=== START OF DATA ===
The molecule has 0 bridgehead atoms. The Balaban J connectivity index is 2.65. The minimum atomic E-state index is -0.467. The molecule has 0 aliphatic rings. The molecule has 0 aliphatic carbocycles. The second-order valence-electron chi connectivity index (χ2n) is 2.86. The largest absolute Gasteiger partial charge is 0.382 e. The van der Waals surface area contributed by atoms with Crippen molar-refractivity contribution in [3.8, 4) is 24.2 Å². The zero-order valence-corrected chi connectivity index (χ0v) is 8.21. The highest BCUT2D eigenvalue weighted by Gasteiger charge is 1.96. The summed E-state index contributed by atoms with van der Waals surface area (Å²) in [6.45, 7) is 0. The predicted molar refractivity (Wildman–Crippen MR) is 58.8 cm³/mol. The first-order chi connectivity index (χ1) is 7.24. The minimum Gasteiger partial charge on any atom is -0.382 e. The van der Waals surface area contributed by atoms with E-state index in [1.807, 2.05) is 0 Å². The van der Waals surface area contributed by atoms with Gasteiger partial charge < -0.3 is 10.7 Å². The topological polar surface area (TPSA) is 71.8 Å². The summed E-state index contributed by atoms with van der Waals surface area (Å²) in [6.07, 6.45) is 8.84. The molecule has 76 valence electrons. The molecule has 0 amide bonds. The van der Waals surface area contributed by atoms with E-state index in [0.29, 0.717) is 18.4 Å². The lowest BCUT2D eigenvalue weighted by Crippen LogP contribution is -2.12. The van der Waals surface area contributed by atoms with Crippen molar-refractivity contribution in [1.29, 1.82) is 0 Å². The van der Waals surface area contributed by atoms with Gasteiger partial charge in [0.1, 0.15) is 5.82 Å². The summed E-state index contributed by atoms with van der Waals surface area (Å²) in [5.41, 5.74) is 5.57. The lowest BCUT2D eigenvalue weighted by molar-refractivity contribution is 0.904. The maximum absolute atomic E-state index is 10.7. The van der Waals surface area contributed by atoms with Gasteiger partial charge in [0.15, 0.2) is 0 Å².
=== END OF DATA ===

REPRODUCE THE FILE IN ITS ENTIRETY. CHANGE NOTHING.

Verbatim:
The molecule has 0 bridgehead atoms. The Balaban J connectivity index is 2.65. The minimum atomic E-state index is -0.467. The molecule has 0 aliphatic rings. The molecule has 0 aliphatic carbocycles. The second-order valence-electron chi connectivity index (χ2n) is 2.86. The largest absolute Gasteiger partial charge is 0.382 e. The van der Waals surface area contributed by atoms with Crippen molar-refractivity contribution in [3.8, 4) is 24.2 Å². The zero-order valence-corrected chi connectivity index (χ0v) is 8.21. The highest BCUT2D eigenvalue weighted by Gasteiger charge is 1.96. The summed E-state index contributed by atoms with van der Waals surface area (Å²) in [6.45, 7) is 0. The predicted molar refractivity (Wildman–Crippen MR) is 58.8 cm³/mol. The first-order chi connectivity index (χ1) is 7.24. The minimum Gasteiger partial charge on any atom is -0.382 e. The van der Waals surface area contributed by atoms with E-state index in [1.807, 2.05) is 0 Å². The van der Waals surface area contributed by atoms with Gasteiger partial charge < -0.3 is 10.7 Å². The topological polar surface area (TPSA) is 71.8 Å². The summed E-state index contributed by atoms with van der Waals surface area (Å²) in [6.07, 6.45) is 8.84. The molecule has 76 valence electrons. The molecule has 0 amide bonds. The van der Waals surface area contributed by atoms with E-state index in [0.29, 0.717) is 18.4 Å². The lowest BCUT2D eigenvalue weighted by Crippen LogP contribution is -2.12. The van der Waals surface area contributed by atoms with Crippen molar-refractivity contribution in [1.29, 1.82) is 0 Å². The van der Waals surface area contributed by atoms with Gasteiger partial charge in [0.1, 0.15) is 5.82 Å². The summed E-state index contributed by atoms with van der Waals surface area (Å²) in [5.41, 5.74) is 5.57. The lowest BCUT2D eigenvalue weighted by molar-refractivity contribution is 0.904. The maximum absolute atomic E-state index is 10.7. The van der Waals surface area contributed by atoms with Gasteiger partial charge in [0.15, 0.2) is 0 Å².